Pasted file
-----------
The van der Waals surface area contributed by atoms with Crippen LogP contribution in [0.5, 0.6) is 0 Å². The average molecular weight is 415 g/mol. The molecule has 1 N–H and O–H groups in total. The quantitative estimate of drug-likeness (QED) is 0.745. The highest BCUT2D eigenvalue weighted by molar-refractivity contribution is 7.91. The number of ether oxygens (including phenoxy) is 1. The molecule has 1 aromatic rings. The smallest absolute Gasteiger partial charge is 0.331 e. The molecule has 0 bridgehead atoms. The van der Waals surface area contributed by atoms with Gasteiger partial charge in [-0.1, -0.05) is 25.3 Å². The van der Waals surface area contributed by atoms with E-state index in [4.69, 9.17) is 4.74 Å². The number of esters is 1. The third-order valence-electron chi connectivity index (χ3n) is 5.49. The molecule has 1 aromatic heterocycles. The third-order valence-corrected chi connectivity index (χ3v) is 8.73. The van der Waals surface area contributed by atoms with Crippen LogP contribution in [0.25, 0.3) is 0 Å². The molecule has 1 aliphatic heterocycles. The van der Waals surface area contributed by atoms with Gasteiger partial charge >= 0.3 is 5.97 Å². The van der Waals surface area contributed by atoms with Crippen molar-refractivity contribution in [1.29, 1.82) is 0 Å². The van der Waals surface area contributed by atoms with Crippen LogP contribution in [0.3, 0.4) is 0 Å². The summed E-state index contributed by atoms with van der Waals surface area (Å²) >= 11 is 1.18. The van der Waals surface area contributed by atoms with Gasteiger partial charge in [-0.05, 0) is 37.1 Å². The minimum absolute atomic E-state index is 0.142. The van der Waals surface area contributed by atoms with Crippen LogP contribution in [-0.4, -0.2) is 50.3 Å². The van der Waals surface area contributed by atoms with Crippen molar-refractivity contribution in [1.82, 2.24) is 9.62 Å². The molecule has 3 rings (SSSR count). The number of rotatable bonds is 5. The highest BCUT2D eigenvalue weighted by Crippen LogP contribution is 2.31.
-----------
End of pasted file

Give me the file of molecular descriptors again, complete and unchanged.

The van der Waals surface area contributed by atoms with Crippen LogP contribution in [0.5, 0.6) is 0 Å². The average molecular weight is 415 g/mol. The molecule has 1 N–H and O–H groups in total. The quantitative estimate of drug-likeness (QED) is 0.745. The highest BCUT2D eigenvalue weighted by molar-refractivity contribution is 7.91. The number of ether oxygens (including phenoxy) is 1. The molecule has 1 aromatic rings. The smallest absolute Gasteiger partial charge is 0.331 e. The molecule has 0 bridgehead atoms. The van der Waals surface area contributed by atoms with Gasteiger partial charge in [-0.1, -0.05) is 25.3 Å². The van der Waals surface area contributed by atoms with E-state index in [4.69, 9.17) is 4.74 Å². The number of esters is 1. The third-order valence-electron chi connectivity index (χ3n) is 5.49. The molecule has 1 aromatic heterocycles. The third-order valence-corrected chi connectivity index (χ3v) is 8.73. The van der Waals surface area contributed by atoms with Crippen LogP contribution in [0.25, 0.3) is 0 Å². The molecule has 1 aliphatic heterocycles. The van der Waals surface area contributed by atoms with Gasteiger partial charge >= 0.3 is 5.97 Å². The van der Waals surface area contributed by atoms with Crippen molar-refractivity contribution in [1.29, 1.82) is 0 Å². The van der Waals surface area contributed by atoms with Crippen LogP contribution in [0.3, 0.4) is 0 Å². The summed E-state index contributed by atoms with van der Waals surface area (Å²) >= 11 is 1.18. The van der Waals surface area contributed by atoms with Gasteiger partial charge in [-0.05, 0) is 37.1 Å². The minimum absolute atomic E-state index is 0.142. The van der Waals surface area contributed by atoms with Crippen LogP contribution in [-0.4, -0.2) is 50.3 Å². The van der Waals surface area contributed by atoms with Crippen molar-refractivity contribution in [1.82, 2.24) is 9.62 Å². The molecule has 3 rings (SSSR count). The number of rotatable bonds is 5. The highest BCUT2D eigenvalue weighted by Crippen LogP contribution is 2.31.